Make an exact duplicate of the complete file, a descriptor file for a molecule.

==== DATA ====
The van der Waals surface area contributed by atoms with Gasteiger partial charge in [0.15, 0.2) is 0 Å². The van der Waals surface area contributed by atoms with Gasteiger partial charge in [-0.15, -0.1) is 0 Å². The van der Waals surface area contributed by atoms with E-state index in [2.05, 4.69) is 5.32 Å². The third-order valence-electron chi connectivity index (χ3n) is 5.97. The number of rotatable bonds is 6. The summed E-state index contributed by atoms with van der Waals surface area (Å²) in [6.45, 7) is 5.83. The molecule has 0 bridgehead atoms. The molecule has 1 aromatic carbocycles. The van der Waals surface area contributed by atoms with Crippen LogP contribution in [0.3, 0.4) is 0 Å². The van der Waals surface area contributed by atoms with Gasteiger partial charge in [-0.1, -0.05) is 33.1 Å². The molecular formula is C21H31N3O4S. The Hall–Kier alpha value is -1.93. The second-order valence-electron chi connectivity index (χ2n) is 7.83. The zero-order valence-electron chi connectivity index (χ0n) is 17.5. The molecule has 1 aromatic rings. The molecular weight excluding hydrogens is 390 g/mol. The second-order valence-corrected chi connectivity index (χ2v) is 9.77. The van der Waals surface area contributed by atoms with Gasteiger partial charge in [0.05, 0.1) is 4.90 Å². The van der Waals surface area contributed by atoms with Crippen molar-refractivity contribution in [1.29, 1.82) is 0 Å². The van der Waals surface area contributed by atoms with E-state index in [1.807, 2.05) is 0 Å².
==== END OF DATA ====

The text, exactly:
The van der Waals surface area contributed by atoms with Gasteiger partial charge in [0.15, 0.2) is 0 Å². The van der Waals surface area contributed by atoms with Gasteiger partial charge in [-0.15, -0.1) is 0 Å². The van der Waals surface area contributed by atoms with E-state index in [2.05, 4.69) is 5.32 Å². The third-order valence-electron chi connectivity index (χ3n) is 5.97. The number of rotatable bonds is 6. The summed E-state index contributed by atoms with van der Waals surface area (Å²) in [6.45, 7) is 5.83. The molecule has 0 bridgehead atoms. The molecule has 1 aromatic carbocycles. The van der Waals surface area contributed by atoms with Crippen LogP contribution in [0.3, 0.4) is 0 Å². The van der Waals surface area contributed by atoms with Gasteiger partial charge in [-0.1, -0.05) is 33.1 Å². The molecular formula is C21H31N3O4S. The Hall–Kier alpha value is -1.93. The second-order valence-electron chi connectivity index (χ2n) is 7.83. The zero-order valence-electron chi connectivity index (χ0n) is 17.5. The molecule has 1 aromatic rings. The molecular weight excluding hydrogens is 390 g/mol. The second-order valence-corrected chi connectivity index (χ2v) is 9.77. The van der Waals surface area contributed by atoms with Gasteiger partial charge in [0.05, 0.1) is 4.90 Å². The van der Waals surface area contributed by atoms with Crippen molar-refractivity contribution in [1.29, 1.82) is 0 Å². The van der Waals surface area contributed by atoms with E-state index in [1.807, 2.05) is 0 Å².